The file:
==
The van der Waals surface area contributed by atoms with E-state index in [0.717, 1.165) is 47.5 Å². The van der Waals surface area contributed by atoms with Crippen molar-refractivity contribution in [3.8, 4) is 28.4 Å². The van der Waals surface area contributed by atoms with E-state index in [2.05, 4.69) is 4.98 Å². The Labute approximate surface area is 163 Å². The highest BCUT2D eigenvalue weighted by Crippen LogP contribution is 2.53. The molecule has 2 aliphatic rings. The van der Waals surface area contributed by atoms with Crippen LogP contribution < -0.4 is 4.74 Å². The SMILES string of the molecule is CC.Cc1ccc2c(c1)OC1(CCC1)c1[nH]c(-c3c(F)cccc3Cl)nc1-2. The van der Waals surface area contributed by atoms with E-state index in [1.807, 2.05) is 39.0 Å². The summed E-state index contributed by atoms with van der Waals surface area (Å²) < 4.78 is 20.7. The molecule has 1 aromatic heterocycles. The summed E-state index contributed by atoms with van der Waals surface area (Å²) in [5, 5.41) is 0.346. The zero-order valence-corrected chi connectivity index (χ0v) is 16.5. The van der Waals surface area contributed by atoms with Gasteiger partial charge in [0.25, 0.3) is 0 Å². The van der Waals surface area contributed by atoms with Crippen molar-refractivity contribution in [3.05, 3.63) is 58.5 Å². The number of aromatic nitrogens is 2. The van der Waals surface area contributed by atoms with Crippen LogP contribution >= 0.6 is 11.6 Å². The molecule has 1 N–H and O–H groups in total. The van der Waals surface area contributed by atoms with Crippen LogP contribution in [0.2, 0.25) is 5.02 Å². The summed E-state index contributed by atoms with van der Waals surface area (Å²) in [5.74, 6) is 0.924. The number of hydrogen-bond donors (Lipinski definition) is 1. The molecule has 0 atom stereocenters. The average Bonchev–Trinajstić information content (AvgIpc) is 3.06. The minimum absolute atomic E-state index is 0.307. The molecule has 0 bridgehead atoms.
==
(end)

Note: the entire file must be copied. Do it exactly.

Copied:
The van der Waals surface area contributed by atoms with E-state index in [0.717, 1.165) is 47.5 Å². The van der Waals surface area contributed by atoms with Crippen molar-refractivity contribution in [3.8, 4) is 28.4 Å². The van der Waals surface area contributed by atoms with E-state index in [2.05, 4.69) is 4.98 Å². The Labute approximate surface area is 163 Å². The highest BCUT2D eigenvalue weighted by Crippen LogP contribution is 2.53. The molecule has 2 aliphatic rings. The van der Waals surface area contributed by atoms with Crippen LogP contribution < -0.4 is 4.74 Å². The SMILES string of the molecule is CC.Cc1ccc2c(c1)OC1(CCC1)c1[nH]c(-c3c(F)cccc3Cl)nc1-2. The van der Waals surface area contributed by atoms with E-state index in [1.807, 2.05) is 39.0 Å². The summed E-state index contributed by atoms with van der Waals surface area (Å²) < 4.78 is 20.7. The molecule has 1 aromatic heterocycles. The summed E-state index contributed by atoms with van der Waals surface area (Å²) in [5, 5.41) is 0.346. The zero-order valence-corrected chi connectivity index (χ0v) is 16.5. The van der Waals surface area contributed by atoms with Gasteiger partial charge in [0.25, 0.3) is 0 Å². The van der Waals surface area contributed by atoms with Crippen molar-refractivity contribution in [3.05, 3.63) is 58.5 Å². The number of aromatic nitrogens is 2. The van der Waals surface area contributed by atoms with Crippen LogP contribution >= 0.6 is 11.6 Å². The molecule has 1 N–H and O–H groups in total. The van der Waals surface area contributed by atoms with Crippen LogP contribution in [0.2, 0.25) is 5.02 Å². The summed E-state index contributed by atoms with van der Waals surface area (Å²) in [5.74, 6) is 0.924. The number of hydrogen-bond donors (Lipinski definition) is 1. The molecule has 0 atom stereocenters. The average Bonchev–Trinajstić information content (AvgIpc) is 3.06. The minimum absolute atomic E-state index is 0.307. The molecule has 0 bridgehead atoms.